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Segmental Dysfunction  (Also known   as “Vertebral Subluxation Complex”)

A vertebral segment consists of:

—  two adjacent vertebral bones

—  a disc to separate and cushion the bones

—  muscle, tendons, and ligaments to stabilize and move the joint

—  a segment of the spinal cord with nerve roots that branch off that segment

Dysfunction of a segment:

When one or more of the components of the vertebral segment is not working properly, it affects the entire segment.

Most importantly, segmental dysfunction affects the nerve roots that emerge from each side of the segment.  These nerve roots carry important information to and from the muscles and organs throughout the body.  Dysfunction of the L4 -L5 vertebral segment, for example, can cause pain or weakness in the leg and may also affect the bladder.

Symptoms of segmental dysfunction:

This condition can manifest itself in many different ways.  It is possible to have segmental dysfunction and experience no symptoms for weeks, months, or even years.  In the later stages of this process, the most common symptoms are back pain, neck pain, headaches, numbness/tingling in the arms or legs, shoulder pain, arm pain, leg pain.  Segmental dysfunction can also be linked to reproductive problems, bowel and bladder problems, problems in the circulatory system, sinus problems, eye, ear, nose, throat . . .

Causes of segmental dysfunction:

Sometimes this condition is idiopathic, meaning, we can’t really trace it back to a certain accident or activity.  Some of the common known causes are trauma, degenerative disc disease, dysafferentation  (a neurological term), ligamentous sprain, muscular strain, thoracic outlet syndrome, disc prolapse, flat feet, mental stress, and others.


A big word, a confusing concept, but worth knowing

Pronounced “Dis- affrin-tashun”

Two kinds of Nerves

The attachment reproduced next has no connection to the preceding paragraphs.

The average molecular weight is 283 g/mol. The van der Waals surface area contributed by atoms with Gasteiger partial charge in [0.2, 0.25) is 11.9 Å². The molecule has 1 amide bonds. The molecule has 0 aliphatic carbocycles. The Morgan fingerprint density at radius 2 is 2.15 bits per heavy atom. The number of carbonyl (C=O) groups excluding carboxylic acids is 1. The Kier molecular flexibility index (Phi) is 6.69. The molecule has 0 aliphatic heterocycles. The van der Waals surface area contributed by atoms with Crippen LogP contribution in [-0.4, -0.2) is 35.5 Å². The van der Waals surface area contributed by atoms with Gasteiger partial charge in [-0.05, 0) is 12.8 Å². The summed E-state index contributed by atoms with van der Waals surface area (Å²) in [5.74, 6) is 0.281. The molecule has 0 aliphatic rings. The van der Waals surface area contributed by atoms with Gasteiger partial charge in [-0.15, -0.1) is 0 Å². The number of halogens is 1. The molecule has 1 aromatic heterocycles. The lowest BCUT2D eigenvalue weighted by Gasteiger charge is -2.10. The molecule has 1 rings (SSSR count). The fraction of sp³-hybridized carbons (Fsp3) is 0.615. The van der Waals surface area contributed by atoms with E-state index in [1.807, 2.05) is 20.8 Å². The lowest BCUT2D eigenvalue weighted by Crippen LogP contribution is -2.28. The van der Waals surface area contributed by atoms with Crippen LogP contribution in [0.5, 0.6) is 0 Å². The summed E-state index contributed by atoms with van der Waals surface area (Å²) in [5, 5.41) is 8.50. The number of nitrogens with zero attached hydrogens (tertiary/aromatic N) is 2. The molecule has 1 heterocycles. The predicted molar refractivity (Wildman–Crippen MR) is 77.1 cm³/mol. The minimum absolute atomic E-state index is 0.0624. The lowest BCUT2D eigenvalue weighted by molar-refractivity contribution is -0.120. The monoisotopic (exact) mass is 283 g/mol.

This is a term used in neurology, or the study of the nervous system. There are two kinds of nerves that come from the spinal cord; afferent nerves that carry information from the body  to the brain, and efferent nerves that carry information from the brain to the body.  So, dysafferentation refers to faulty signals being sent to the brain from somewhere in the body.  In most cases I see, these faulty signals are coming from the spinal muscles.

Two kinds of Spinal Muscle

There are two types of muscle in the spine;  superficial and deep.  The superficial muscles are the larger muscles close to the surface of the skin.  These are the muscles that are responsible for most of the movement of the torso, trunk, and neck.  The deep muscles are much smaller and  contribute very little to the larger movements of the spine.  However, they are rich in nerve endings which relay messages to the brain, or afferent messages.  These messages help coordinate the movement of the larger muscles.  If these smaller deep muscles are not toned, faulty messages may be relayed to the brain.  As a result, faulty signals will be sent from the brain to the larger muscles in the spine causing segmental dysfunction, muscle spasm, poor flexibility, and pain.

What causes the smaller deep spinal muscles to be weak?

These muscles are exercised most when we are required to use our sense of balance.  The human race was created to walk barefooted on dirt, sand, hills, beaches, etc.  We should be stepping over rocks, running through muddy creek beds, etc.  Instead, we walk on sidewalks and marble floors with an inch of shoe between us and the ground.  As a result, these deep spinal muscles don’t get the sensory input exercise they need and they lose their tone.

How do we correct this problem?

This problem is addressed using an exercise routine known as “Proprioceptive Training.” Proprioceptors are the proper name of the nerve endings in the deep spinal musculature.  These exercises are performed on an unstable surface such as a Swiss Ball, a balance board, or a thick mushy foam mat.  These surfaces force you to use your sense of balance, and thus restore proper tone to the deep spinal musculature.

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